During my senior year of college, I went on Birthright and returned from Israel with an even stronger connection with my Jewish identity. I began to research my grandfather's uncle, Hazzan Gershon Sirota. Among the great and renowned Hazzanim of his day, Gershon Sirota was dubbed the “Jewish Caruso.” It was on one of Sirota's earliest trips to Manhattan that he traveled with his nephews, Abraham and my great-grandfather William Sirota (Siroty), both who fell in love with America and decided to stay. During the early 40's, on a concert tour in America, Sirota was granted personal asylum from Poland, however, he chose to live out his days confined in the Warsaw Ghetto where he died with his family in 1943, during the uprising.  It was through learning about his life that my passion for singing, my love of Judaism and God, and a legacy to honor and continue the life’s work of Gershon Sirota had all come together.  My dream was to become a Cantor to sing for a voice that was extinguished during the Holocaust.


        I graduated with a Bachelor of Music Degree with Highest Honors from the University of California in Santa Barbara. Through the encouragement of one of my mentors, Cantor Evan Kent, I enrolled in the Mechina pre-Cantorial program at HUC-JIR in Los Angeles.  I studied in his Mechina class for three years and his guidance led me to apply to the Debbie Friedman School of Sacred Music.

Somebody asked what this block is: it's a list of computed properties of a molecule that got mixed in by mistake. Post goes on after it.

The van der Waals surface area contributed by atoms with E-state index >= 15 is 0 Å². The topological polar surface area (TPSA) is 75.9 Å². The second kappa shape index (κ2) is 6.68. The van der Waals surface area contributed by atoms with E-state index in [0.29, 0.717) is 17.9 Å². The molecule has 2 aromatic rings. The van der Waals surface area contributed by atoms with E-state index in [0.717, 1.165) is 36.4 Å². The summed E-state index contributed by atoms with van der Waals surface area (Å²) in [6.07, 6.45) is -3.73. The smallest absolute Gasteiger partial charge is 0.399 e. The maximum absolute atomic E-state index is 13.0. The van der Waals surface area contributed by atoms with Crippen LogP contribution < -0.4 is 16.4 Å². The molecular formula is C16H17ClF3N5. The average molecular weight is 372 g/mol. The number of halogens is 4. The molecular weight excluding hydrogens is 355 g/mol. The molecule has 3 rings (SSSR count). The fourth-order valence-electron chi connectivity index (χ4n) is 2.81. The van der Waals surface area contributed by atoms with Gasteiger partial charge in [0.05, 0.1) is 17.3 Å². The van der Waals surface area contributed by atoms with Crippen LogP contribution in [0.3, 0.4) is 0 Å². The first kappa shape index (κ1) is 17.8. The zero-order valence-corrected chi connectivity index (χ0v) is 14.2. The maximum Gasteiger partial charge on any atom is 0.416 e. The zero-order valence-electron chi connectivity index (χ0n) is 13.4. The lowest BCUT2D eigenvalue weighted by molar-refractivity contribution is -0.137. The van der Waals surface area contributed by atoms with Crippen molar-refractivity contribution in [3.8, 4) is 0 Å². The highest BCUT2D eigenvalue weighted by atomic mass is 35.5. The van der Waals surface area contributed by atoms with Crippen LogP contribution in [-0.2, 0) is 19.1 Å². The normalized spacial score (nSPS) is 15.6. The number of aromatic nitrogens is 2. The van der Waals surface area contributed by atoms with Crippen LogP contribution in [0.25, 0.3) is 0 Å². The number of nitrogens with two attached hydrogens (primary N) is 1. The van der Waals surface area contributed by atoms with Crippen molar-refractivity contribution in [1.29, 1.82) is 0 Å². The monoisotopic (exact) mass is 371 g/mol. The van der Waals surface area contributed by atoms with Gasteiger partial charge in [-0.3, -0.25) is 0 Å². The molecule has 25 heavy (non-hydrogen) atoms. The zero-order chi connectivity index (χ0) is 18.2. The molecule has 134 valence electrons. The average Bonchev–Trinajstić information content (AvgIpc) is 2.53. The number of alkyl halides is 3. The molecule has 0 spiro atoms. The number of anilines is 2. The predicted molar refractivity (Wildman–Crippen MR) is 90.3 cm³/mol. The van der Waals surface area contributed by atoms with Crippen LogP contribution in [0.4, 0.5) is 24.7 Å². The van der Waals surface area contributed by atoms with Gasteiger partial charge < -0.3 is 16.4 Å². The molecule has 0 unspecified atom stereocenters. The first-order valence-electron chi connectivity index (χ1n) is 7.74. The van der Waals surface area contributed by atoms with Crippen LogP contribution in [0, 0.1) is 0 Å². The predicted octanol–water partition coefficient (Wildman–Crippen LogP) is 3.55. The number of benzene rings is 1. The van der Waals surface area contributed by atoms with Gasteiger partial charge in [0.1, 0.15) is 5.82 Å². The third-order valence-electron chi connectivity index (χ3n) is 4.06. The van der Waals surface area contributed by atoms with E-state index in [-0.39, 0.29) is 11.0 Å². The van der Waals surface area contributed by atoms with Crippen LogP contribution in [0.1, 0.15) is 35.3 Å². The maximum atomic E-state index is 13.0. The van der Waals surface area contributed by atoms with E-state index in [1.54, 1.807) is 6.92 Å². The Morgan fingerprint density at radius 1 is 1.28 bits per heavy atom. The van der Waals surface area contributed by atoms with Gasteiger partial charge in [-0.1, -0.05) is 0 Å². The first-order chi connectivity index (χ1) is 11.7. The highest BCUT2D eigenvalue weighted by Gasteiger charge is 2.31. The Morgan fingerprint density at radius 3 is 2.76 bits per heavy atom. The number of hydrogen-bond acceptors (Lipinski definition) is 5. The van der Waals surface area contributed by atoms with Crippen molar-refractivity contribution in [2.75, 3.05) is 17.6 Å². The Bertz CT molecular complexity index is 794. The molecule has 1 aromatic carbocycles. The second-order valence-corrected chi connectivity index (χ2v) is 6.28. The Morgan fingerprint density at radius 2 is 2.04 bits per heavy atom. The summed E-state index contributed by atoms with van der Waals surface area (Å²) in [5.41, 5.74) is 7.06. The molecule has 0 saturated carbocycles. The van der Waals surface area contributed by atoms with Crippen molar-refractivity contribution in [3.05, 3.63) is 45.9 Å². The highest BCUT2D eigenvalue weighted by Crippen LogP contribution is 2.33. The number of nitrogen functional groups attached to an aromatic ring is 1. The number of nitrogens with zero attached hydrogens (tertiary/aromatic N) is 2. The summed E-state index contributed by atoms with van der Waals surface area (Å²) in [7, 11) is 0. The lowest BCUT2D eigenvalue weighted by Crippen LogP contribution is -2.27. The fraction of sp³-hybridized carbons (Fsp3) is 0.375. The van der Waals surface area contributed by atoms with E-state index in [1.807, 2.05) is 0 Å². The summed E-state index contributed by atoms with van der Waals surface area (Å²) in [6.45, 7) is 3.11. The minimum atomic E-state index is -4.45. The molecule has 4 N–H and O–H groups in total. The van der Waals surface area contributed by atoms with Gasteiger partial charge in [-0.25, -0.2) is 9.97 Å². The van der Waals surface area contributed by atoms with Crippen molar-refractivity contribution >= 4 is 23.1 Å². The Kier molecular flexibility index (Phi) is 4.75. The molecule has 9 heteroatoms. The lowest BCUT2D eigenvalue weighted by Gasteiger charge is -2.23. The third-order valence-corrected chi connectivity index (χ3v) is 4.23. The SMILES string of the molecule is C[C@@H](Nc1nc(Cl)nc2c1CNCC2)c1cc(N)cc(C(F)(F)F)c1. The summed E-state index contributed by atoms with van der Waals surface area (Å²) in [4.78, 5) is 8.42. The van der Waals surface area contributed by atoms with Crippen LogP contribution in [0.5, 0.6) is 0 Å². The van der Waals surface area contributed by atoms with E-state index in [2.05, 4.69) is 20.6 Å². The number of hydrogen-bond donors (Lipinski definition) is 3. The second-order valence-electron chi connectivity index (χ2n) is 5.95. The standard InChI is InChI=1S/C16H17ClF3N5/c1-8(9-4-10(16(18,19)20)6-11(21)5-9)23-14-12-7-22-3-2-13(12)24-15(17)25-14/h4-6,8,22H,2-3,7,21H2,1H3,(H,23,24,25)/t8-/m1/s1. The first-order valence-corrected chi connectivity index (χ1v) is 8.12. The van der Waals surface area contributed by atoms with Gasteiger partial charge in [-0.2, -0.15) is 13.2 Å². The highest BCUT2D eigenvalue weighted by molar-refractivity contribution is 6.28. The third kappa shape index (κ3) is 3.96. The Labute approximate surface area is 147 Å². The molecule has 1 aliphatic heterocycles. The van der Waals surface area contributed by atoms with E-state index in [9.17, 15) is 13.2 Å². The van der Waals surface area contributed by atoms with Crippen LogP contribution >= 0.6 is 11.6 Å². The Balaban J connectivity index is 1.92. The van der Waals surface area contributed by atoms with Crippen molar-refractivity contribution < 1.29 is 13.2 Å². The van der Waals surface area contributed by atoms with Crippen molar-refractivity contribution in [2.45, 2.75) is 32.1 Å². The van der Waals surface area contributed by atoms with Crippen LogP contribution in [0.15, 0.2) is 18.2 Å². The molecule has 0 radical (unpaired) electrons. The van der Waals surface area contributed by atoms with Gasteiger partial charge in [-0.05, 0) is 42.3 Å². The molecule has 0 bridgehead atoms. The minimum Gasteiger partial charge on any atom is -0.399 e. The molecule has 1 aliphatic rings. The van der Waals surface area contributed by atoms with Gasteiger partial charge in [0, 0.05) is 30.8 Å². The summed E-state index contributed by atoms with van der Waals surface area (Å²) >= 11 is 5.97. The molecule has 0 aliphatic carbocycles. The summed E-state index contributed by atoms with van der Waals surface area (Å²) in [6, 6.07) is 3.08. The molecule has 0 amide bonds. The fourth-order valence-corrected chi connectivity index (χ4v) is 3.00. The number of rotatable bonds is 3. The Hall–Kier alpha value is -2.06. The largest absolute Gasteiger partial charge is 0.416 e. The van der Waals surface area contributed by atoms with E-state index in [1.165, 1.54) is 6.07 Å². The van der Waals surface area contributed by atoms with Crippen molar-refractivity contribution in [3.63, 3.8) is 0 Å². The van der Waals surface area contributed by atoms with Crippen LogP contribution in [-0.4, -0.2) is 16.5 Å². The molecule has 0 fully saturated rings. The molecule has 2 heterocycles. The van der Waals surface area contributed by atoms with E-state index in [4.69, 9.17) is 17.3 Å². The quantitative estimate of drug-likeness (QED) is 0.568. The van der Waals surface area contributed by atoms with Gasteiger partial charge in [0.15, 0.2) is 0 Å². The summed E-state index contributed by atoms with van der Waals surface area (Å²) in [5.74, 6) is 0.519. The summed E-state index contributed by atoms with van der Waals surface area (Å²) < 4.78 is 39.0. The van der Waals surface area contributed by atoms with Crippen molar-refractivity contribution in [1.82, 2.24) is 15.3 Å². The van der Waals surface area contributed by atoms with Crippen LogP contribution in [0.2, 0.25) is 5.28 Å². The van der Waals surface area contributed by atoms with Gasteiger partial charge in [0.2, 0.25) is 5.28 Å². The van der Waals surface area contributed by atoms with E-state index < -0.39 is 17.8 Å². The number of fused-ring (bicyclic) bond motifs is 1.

The Year-in-Israel program was a beautiful start to my beginning at HUC-JIR. I had the opportunity to travel around Israel, learning about its ancient history, social cultures, and present day politics. The Hebrew immersion, bible study and community involvement both within the walls of the seminary and throughout the Jewish State created a meaningful once-in-a-lifetime experience for me. I attended services at Orthodox, Sephardic, Reform and Conservative synagogues. I walked the same streets of Jerusalem as King David, the prophet Isaiah, and Golda Meir, and was able to experience this sacred land as a scholar first hand. I will never forget the setting sun over the old city as I led Havdalah after the N’eilah service in the Blaustein synagogue.